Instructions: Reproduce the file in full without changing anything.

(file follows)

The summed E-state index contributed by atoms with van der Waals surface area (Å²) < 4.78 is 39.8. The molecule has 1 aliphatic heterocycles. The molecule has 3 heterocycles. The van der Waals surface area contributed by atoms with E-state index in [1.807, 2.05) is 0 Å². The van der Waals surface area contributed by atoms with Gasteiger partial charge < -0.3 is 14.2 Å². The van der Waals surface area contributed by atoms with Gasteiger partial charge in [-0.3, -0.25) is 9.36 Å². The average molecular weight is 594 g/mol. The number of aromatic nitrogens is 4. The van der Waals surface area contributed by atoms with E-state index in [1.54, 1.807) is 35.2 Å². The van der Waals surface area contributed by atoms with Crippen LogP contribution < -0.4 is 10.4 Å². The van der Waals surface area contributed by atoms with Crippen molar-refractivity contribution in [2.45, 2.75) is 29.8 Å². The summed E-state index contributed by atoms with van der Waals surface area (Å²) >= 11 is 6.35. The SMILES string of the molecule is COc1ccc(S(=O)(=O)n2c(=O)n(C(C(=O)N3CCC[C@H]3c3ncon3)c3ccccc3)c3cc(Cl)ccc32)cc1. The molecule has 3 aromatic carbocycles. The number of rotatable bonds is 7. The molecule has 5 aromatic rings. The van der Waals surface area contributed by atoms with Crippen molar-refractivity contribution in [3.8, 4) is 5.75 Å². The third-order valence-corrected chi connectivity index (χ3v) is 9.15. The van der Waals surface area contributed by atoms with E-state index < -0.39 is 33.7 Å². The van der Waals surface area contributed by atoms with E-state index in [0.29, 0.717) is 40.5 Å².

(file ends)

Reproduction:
The summed E-state index contributed by atoms with van der Waals surface area (Å²) < 4.78 is 39.8. The molecule has 1 aliphatic heterocycles. The molecule has 3 heterocycles. The van der Waals surface area contributed by atoms with E-state index in [1.807, 2.05) is 0 Å². The van der Waals surface area contributed by atoms with Gasteiger partial charge < -0.3 is 14.2 Å². The van der Waals surface area contributed by atoms with Gasteiger partial charge in [-0.3, -0.25) is 9.36 Å². The average molecular weight is 594 g/mol. The number of aromatic nitrogens is 4. The van der Waals surface area contributed by atoms with E-state index in [1.54, 1.807) is 35.2 Å². The van der Waals surface area contributed by atoms with Crippen LogP contribution < -0.4 is 10.4 Å². The van der Waals surface area contributed by atoms with Crippen molar-refractivity contribution in [2.45, 2.75) is 29.8 Å². The summed E-state index contributed by atoms with van der Waals surface area (Å²) >= 11 is 6.35. The SMILES string of the molecule is COc1ccc(S(=O)(=O)n2c(=O)n(C(C(=O)N3CCC[C@H]3c3ncon3)c3ccccc3)c3cc(Cl)ccc32)cc1. The molecule has 3 aromatic carbocycles. The number of rotatable bonds is 7. The molecule has 5 aromatic rings. The van der Waals surface area contributed by atoms with Crippen molar-refractivity contribution in [3.8, 4) is 5.75 Å². The third-order valence-corrected chi connectivity index (χ3v) is 9.15. The van der Waals surface area contributed by atoms with E-state index < -0.39 is 33.7 Å². The van der Waals surface area contributed by atoms with E-state index in [0.29, 0.717) is 40.5 Å².